With an emerging generation of visual and imaged-based shoppers, it's increasingly important for brand marketers to display their products in an accessible and appealing way, with 75% of younger shoppers wanting image search functionality built into the online purchase process, according to research from visual search experts WeSEE.
The company's own research shows that images regularly inspire purchases and, as consumers search the social web, brands need to create a more sophisticated and multi-layered visual/social shopping experience.
Some 74% of the consumers surveyed said that traditional text-based keyword queries are inefficient in helping them find the right items online, with 15% of these shoppers saying they regularly have trouble finding what they're looking for using keyword searches alone.
Considering that 73% of consumers shop online by entering a search term into a search engine, retailers that rely solely on keyword search could miss out on significant business.
While search is currently one of the dominant methods for online shopping, many are starting to prefer a more personalised experience when shopping online. In fact, 40% of shoppers said they would like their online shopping experience to be more visual, image-based and intuitive. One in four (25%) said they would like items suggested based on websites they've previously visited, while 16% said they'd like product recommendations based on images they've shared, liked or uploaded, and 12% said they would like to be able to buy items they see on social networks without navigating away from the page.
The study found that shoppers aged 18-34 make up a new 'visual generation' for whom images regularly inspire purchases. Four in ten (40%) of under-35's said they have used their mobile device to take a picture of a specific item on the high street to buy online when they get home, while only 30% take pictures to inspire shopping at a later date.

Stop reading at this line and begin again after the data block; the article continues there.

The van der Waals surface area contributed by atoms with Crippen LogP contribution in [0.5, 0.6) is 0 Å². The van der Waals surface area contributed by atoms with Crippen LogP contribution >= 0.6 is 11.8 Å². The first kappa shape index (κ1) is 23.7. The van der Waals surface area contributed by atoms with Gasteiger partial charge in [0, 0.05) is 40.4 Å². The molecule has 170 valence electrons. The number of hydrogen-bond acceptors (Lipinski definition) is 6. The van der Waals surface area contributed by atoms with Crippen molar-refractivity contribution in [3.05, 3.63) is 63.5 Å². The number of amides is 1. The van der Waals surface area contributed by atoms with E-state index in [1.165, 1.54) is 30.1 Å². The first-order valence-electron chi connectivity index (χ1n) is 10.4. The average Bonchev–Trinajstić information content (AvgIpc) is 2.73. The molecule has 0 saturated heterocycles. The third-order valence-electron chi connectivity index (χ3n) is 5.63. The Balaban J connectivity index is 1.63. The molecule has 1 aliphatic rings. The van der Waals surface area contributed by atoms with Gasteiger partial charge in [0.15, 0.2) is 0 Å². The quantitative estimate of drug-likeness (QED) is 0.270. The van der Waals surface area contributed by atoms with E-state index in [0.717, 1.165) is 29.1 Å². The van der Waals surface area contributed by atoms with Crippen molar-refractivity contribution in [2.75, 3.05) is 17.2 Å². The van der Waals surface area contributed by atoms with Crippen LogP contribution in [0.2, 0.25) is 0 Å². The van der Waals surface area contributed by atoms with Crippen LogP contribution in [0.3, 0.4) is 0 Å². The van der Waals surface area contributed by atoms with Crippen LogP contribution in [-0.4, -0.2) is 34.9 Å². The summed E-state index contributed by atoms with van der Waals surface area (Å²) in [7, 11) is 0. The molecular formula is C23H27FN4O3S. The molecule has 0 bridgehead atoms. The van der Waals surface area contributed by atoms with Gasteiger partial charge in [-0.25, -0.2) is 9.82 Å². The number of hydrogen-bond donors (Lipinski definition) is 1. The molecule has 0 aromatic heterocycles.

These visual shoppers are interested in the latest shopping technologies. Three-quarters of 18-34 year-olds would like more visual technologies incorporated into online and mobile shopping, while 45% under-35's would like to be able to take a picture of an item with their mobile and be linked directly to a site to buy it (it is perhaps noteworthy that Amazon trialled a platform like this, but it has since been removed from the retailer's mobile app).
One in three (32%) said they would like to be able to upload a picture and be shown similar items, and a third (33%) said they would like to be able to know where to buy high street versions of celebrities' outfits as seen in pictures online.
One third of consumers (33%) said they like discovering new brands online but find it difficult because they simply do not know where to look. As such, consumers reported that they are increasingly turning to social networks to find new brands to try. Overall, 25-34 year-olds are the most visual social shoppers, with 15% reporting that they browse for products visually on image-based shopping sites such as The Fancy or Etsy. Of all the social networks, Facebook (which owns the image sharing network Instagram) was voted the most useful site when it came to finding items to buy online.
More than one in three shoppers (37%) said they would like social networks to link directly through to sites where items from images are available to purchase, rising to two out of three shoppers (66%) in the 18-24 age bracket. However, the majority of consumers said they would not want social networks to become pure e-commerce sites, suggesting that brands and social networks must find a more sophisticated and balanced approach to social shopping, or risk losing their user base among all the commercialism.
"Retailers must move away from purely text-based descriptions of items to help shoppers find what they're looking for," concluded Adrian Moxley, chief marketing officer for WeSEE. "Younger generations of shoppers are much more visual in the way they use the web and are very mobilised when it comes to shopping and sharing purchase ideas with friends."